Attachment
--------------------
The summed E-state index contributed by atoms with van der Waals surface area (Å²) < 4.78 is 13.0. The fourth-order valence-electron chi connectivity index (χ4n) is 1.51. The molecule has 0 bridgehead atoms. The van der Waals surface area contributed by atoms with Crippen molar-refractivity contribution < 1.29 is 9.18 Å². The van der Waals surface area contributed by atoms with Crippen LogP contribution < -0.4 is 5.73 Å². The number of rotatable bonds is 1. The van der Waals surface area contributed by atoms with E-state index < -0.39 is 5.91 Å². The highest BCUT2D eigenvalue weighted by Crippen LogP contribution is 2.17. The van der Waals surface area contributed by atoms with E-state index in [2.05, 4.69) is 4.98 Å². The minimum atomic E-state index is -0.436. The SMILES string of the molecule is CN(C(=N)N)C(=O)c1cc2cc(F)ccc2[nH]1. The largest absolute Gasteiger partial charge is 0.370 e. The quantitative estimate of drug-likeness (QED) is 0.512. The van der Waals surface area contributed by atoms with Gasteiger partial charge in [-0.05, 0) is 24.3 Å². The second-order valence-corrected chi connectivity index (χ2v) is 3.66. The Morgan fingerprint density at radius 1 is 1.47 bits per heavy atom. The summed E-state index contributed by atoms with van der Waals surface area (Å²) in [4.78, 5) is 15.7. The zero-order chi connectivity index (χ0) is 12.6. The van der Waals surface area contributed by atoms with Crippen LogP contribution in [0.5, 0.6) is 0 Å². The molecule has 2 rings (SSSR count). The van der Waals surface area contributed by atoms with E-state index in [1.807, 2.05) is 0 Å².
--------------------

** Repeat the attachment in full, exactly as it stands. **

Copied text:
The summed E-state index contributed by atoms with van der Waals surface area (Å²) < 4.78 is 13.0. The fourth-order valence-electron chi connectivity index (χ4n) is 1.51. The molecule has 0 bridgehead atoms. The van der Waals surface area contributed by atoms with Crippen molar-refractivity contribution < 1.29 is 9.18 Å². The van der Waals surface area contributed by atoms with Crippen LogP contribution < -0.4 is 5.73 Å². The number of rotatable bonds is 1. The van der Waals surface area contributed by atoms with E-state index < -0.39 is 5.91 Å². The highest BCUT2D eigenvalue weighted by Crippen LogP contribution is 2.17. The van der Waals surface area contributed by atoms with E-state index in [2.05, 4.69) is 4.98 Å². The minimum atomic E-state index is -0.436. The SMILES string of the molecule is CN(C(=N)N)C(=O)c1cc2cc(F)ccc2[nH]1. The largest absolute Gasteiger partial charge is 0.370 e. The quantitative estimate of drug-likeness (QED) is 0.512. The van der Waals surface area contributed by atoms with Gasteiger partial charge in [-0.05, 0) is 24.3 Å². The second-order valence-corrected chi connectivity index (χ2v) is 3.66. The Morgan fingerprint density at radius 1 is 1.47 bits per heavy atom. The summed E-state index contributed by atoms with van der Waals surface area (Å²) in [4.78, 5) is 15.7. The zero-order chi connectivity index (χ0) is 12.6. The van der Waals surface area contributed by atoms with Crippen LogP contribution in [0.5, 0.6) is 0 Å². The molecule has 2 rings (SSSR count). The van der Waals surface area contributed by atoms with E-state index in [1.807, 2.05) is 0 Å².